Fishbowl Auroral Sequences - 7:50 - Color - Silent - BLUEGILL and STARFISH were high-altitude nuclear tests, part of Operation Fishbowl, conducted in the Johnston Island area of the Pacific Proving Ground in 1962. These tests produced auroral effects, a special feature of explosions where the extreme brightness of the fireball is visible at great distances. Within a second or two after the burst, a brilliant aurora appears from the bottom of the fireball.
The formation of the aurora is attributed to the motion, along the lines of the earths magnetic field, of beta particles emitted by the radioactive fission fragments. About a minute after the detonation, the aurora could be observed in the Samoan Islands, 2000 miles from the detonation. These auroras could be seen for approximately 20 minutes. The video shows footage of the auroras from Somoa, Mauna Loa (Hawaiian Islands) and Tongtapu (Tonga Islands) at various film speeds.
Dominic on Fishbowl Phenomenon - 1:12 - Color - Silent - Operation Fishbowl was the high-altitude testing portion of a larger Operation Dominic I. This video is a compilation of footage of the five nuclear tests comprising Operation Fishbowl conducted in the Johnston Island area of the Pacific Proving Ground in 1962. A high-altitude burst is one occurring above 100,000 feet. The video does not identify the date, time or name of the tests.
When a nuclear weapon detonates at a high altitude, many of the effects are attenuated. Most of the x-ray energy is absorbed in the air, which decreases the fireball temperature. Absorption of thermal x-ray energy also decreases the energy available for a shock wave. This all results in the development of a toroidal or donut-shaped cloud instead of the usual mushroom shape of ground or near ground explosions.
This also shows the auroral effect of high-altitude explosions where the extreme brightness of the fireball is visible at great distances. Within a second or two after the burst, a brilliant aurora appears from the bottom of the fireball. The formation of the aurora is attributed to the motion, along the lines of the earths magnetic field, of beta particles emitted by the radioactive fission fragments. About a minute after the detonation, the aurora can be observed from as far away as 2000 miles. These auroras can be seen for approximately 20 minutes.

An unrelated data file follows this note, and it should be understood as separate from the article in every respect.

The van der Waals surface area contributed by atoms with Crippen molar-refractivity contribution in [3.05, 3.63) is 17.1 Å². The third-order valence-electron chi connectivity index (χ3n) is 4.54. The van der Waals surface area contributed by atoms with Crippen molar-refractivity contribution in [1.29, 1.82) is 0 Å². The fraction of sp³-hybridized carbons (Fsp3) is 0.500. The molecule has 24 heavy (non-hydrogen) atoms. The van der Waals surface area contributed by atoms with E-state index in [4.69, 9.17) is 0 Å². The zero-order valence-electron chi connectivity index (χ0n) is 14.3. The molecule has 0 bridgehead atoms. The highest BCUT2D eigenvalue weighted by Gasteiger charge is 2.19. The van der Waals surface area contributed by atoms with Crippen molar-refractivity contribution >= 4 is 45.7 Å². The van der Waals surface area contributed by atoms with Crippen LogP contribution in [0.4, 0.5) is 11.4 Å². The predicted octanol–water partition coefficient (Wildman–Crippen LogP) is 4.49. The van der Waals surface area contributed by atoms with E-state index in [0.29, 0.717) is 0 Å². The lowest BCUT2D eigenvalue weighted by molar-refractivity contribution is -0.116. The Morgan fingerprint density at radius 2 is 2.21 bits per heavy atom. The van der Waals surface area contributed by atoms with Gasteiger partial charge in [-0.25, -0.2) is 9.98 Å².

Fishbowl XR Summary - 34:38 - Black&White - Silent - The video shows the five, rocket-launched, Operation Fishbowl tests at various camera speeds and from different camera locations. Operation Fishbowl was the Department of Defenses high-altitude testing portion of Operation Dominic I, conducted in the Johnston Island area of the Pacific Proving Ground in 1962. In a high-altitude blast, many of the effects are attenuated, resulting in a toroidal or donut-shaped cloud instead of the mushroom cloud from a surface burst. These weapons-effects tests, launched by Strypi, Thor, and Nike Hercules rockets, were as follows:
STARFISH PRIME, July 9, 400-kilometer altitude, 1.4 megaton
CHECKMATE, October 20, tens of kilometers altitude, low (less than 20 kt)
BLUEGILL 3 PRIME, October 26, tens of kilometers altitude, submegaton (less than 1 Mt, but more than 200 kt)
KINGFISH, November 1, tens of kilometers altitude; submegaton (less than 1 Mt, but more than 200 kt)
TIGHTROPE, November 4, tens of kilometers altitude, low (less than 20 kt)
Two goals of these tests were to determine if radiation and blast and heat effects of high- altitude detonations were capable of neutralizing an enemy reentry vehicle and capable of determining the blackout effects on radar and communications of various yields and altitudes of bursts.